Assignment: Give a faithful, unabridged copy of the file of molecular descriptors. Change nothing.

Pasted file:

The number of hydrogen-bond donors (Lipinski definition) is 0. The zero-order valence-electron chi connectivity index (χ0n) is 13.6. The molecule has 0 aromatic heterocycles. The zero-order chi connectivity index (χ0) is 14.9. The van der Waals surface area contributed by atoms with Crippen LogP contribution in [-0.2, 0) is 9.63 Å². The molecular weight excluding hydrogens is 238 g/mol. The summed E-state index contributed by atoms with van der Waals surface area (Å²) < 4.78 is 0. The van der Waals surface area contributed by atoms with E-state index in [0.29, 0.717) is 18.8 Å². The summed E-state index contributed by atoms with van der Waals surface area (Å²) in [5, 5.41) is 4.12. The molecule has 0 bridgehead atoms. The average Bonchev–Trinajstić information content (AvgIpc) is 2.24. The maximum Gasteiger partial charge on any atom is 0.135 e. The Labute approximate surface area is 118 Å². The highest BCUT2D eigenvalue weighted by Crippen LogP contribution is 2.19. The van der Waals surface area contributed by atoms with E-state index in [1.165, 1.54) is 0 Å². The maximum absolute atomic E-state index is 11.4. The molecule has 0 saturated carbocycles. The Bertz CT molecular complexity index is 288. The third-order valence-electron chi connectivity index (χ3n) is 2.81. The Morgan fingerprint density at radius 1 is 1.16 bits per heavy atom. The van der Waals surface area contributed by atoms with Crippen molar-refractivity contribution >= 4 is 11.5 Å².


The number of hydrogen-bond donors (Lipinski definition) is 0. The zero-order valence-electron chi connectivity index (χ0n) is 13.6. The molecule has 0 aromatic heterocycles. The zero-order chi connectivity index (χ0) is 14.9. The van der Waals surface area contributed by atoms with Crippen LogP contribution in [-0.2, 0) is 9.63 Å². The molecular weight excluding hydrogens is 238 g/mol. The summed E-state index contributed by atoms with van der Waals surface area (Å²) < 4.78 is 0. The van der Waals surface area contributed by atoms with E-state index in [0.29, 0.717) is 18.8 Å². The summed E-state index contributed by atoms with van der Waals surface area (Å²) in [5, 5.41) is 4.12. The molecule has 0 bridgehead atoms. The average Bonchev–Trinajstić information content (AvgIpc) is 2.24. The maximum Gasteiger partial charge on any atom is 0.135 e. The Labute approximate surface area is 118 Å². The highest BCUT2D eigenvalue weighted by Crippen LogP contribution is 2.19. The van der Waals surface area contributed by atoms with E-state index in [1.165, 1.54) is 0 Å². The maximum absolute atomic E-state index is 11.4. The molecule has 0 saturated carbocycles. The Bertz CT molecular complexity index is 288. The third-order valence-electron chi connectivity index (χ3n) is 2.81. The Morgan fingerprint density at radius 1 is 1.16 bits per heavy atom. The van der Waals surface area contributed by atoms with Crippen molar-refractivity contribution >= 4 is 11.5 Å².